Hefce chief warns of ‘worst-case’ £4.4bn budget deficit for universities

‘Concatenation’ of financial pressures could create serious risks, Madeleine Atkins says

November 13, 2015
Storm approaches a beach in Greece

English universities could face a £4.4 billion budget deficit within two years in the face of a “concatenation” of financial pressures, the chief executive of the Higher Education Funding Council for England warned.

Madeleine Atkins told Hefce’s annual meeting that a “worst-case scenario” of rising staff costs, falling public subsidy and disappointing recruitment could leave institutions battling deficits which averaged 17 per cent of their annual income by 2017-18, rather than the 3.3 per cent (£1 billion) surplus that is currently predicted.

The worst-case scenario outlined at the annual meeting included a 5 per cent fall in international student fee income, and Professor Atkins highlighted that this could be “very serious indeed”. She said that universities’ forecasts of international recruitment had been “very optimistic and bullish”, and had been missed at undergraduate and postgraduate level for 2014-15 and, possibly, 2015-16.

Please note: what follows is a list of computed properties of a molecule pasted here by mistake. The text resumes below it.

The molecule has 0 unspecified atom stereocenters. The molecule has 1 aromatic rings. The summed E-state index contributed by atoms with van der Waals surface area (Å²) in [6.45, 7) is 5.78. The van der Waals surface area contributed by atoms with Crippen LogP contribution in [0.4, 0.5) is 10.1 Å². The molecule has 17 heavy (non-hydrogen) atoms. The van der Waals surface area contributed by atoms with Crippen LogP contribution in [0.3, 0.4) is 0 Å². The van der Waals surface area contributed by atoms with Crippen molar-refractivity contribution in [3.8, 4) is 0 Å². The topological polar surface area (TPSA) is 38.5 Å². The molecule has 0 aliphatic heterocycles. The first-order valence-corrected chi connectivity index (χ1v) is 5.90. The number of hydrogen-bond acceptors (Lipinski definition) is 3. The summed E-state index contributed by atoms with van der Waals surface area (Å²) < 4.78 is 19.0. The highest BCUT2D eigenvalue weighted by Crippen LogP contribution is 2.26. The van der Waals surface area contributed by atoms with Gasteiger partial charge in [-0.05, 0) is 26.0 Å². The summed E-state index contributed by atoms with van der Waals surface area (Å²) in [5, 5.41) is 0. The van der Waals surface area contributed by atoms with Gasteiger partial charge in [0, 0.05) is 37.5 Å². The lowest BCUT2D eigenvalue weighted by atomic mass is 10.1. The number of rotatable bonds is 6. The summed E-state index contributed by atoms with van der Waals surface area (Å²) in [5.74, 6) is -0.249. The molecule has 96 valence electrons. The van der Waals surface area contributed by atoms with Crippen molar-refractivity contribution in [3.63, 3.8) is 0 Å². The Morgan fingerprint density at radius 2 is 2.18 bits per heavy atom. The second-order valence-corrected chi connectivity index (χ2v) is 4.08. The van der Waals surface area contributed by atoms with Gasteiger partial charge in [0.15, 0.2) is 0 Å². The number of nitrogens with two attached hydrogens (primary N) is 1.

The projection also included a 2 per cent per annum increase in staff costs, and annual reductions of 5 per cent in both government funding and fee income from home and European Union students.

“Each one of those factors, I’m sure, institutions can deal with perfectly robustly on the basis of the surpluses and the reserves which we see in the forecasts,” Professor Atkins said. “The problem comes when there is a concatenation of these factors.”

Professor Atkins emphasised that the modelling did not include any further mitigation that might be undertaken, but argued that the projected trends could “more than conceivably” happen.

To eliminate the projected shortfall, universities would have to find savings running to five times the value of the £1 billion in efficiencies which had been found over the past three years.

Professor Atkins acknowledged that Hefce was set to become part of a new Office for Students under the higher education Green Paper, but she argued that its work would go on.

“Whether we are called Hefce or whether we have translated into a new body really is irrelevant,” she said. “We will still be holding those functions and we stand ready as always to assist and support governing bodies.”


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